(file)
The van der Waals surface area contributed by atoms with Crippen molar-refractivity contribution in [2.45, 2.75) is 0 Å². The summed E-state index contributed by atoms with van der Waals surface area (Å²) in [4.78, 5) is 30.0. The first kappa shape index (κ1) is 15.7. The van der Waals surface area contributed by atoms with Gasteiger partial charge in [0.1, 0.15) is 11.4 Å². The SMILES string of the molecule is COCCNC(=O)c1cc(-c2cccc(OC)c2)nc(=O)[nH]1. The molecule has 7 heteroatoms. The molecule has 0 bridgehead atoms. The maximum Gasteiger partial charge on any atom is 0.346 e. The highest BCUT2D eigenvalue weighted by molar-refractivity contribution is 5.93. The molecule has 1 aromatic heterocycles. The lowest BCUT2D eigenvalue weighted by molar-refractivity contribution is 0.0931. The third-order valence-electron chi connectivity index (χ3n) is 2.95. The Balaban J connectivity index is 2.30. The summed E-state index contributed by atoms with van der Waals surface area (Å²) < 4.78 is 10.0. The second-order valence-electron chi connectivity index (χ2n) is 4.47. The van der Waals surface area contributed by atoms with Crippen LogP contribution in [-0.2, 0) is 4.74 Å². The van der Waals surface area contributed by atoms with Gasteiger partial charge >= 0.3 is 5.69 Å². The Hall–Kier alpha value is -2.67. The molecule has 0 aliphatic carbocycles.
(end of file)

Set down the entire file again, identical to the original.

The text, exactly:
The van der Waals surface area contributed by atoms with Crippen molar-refractivity contribution in [2.45, 2.75) is 0 Å². The summed E-state index contributed by atoms with van der Waals surface area (Å²) in [4.78, 5) is 30.0. The first kappa shape index (κ1) is 15.7. The van der Waals surface area contributed by atoms with Gasteiger partial charge in [0.1, 0.15) is 11.4 Å². The SMILES string of the molecule is COCCNC(=O)c1cc(-c2cccc(OC)c2)nc(=O)[nH]1. The molecule has 7 heteroatoms. The molecule has 0 bridgehead atoms. The maximum Gasteiger partial charge on any atom is 0.346 e. The highest BCUT2D eigenvalue weighted by molar-refractivity contribution is 5.93. The molecule has 1 aromatic heterocycles. The lowest BCUT2D eigenvalue weighted by molar-refractivity contribution is 0.0931. The third-order valence-electron chi connectivity index (χ3n) is 2.95. The Balaban J connectivity index is 2.30. The summed E-state index contributed by atoms with van der Waals surface area (Å²) < 4.78 is 10.0. The second-order valence-electron chi connectivity index (χ2n) is 4.47. The van der Waals surface area contributed by atoms with Crippen LogP contribution in [-0.2, 0) is 4.74 Å². The van der Waals surface area contributed by atoms with Gasteiger partial charge >= 0.3 is 5.69 Å². The Hall–Kier alpha value is -2.67. The molecule has 0 aliphatic carbocycles.